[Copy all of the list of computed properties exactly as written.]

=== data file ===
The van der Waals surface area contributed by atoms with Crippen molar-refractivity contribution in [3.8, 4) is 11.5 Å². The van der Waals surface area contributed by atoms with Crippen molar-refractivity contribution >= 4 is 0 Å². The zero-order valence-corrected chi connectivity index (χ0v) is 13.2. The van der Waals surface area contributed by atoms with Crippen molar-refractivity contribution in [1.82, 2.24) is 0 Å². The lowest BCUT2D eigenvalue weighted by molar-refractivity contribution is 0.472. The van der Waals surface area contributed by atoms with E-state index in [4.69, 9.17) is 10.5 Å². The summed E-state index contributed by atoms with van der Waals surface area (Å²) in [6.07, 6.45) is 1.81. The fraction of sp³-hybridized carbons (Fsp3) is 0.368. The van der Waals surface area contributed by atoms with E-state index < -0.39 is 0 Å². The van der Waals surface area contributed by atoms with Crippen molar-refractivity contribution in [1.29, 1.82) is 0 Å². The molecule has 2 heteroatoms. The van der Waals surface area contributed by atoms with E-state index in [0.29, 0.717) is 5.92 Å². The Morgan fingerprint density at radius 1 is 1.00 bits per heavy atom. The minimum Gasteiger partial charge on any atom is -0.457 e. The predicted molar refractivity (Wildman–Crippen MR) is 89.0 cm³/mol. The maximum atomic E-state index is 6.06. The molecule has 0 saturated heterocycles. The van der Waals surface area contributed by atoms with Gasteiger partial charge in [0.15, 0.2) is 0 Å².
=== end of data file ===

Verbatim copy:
The van der Waals surface area contributed by atoms with Crippen molar-refractivity contribution in [3.8, 4) is 11.5 Å². The van der Waals surface area contributed by atoms with Crippen molar-refractivity contribution >= 4 is 0 Å². The zero-order valence-corrected chi connectivity index (χ0v) is 13.2. The van der Waals surface area contributed by atoms with Crippen molar-refractivity contribution in [1.82, 2.24) is 0 Å². The lowest BCUT2D eigenvalue weighted by molar-refractivity contribution is 0.472. The van der Waals surface area contributed by atoms with E-state index in [4.69, 9.17) is 10.5 Å². The summed E-state index contributed by atoms with van der Waals surface area (Å²) in [6.07, 6.45) is 1.81. The fraction of sp³-hybridized carbons (Fsp3) is 0.368. The van der Waals surface area contributed by atoms with E-state index < -0.39 is 0 Å². The van der Waals surface area contributed by atoms with Crippen molar-refractivity contribution in [1.29, 1.82) is 0 Å². The molecule has 2 heteroatoms. The van der Waals surface area contributed by atoms with E-state index in [0.29, 0.717) is 5.92 Å². The Morgan fingerprint density at radius 1 is 1.00 bits per heavy atom. The minimum Gasteiger partial charge on any atom is -0.457 e. The predicted molar refractivity (Wildman–Crippen MR) is 89.0 cm³/mol. The maximum atomic E-state index is 6.06. The molecule has 0 saturated heterocycles. The van der Waals surface area contributed by atoms with Gasteiger partial charge in [0.15, 0.2) is 0 Å².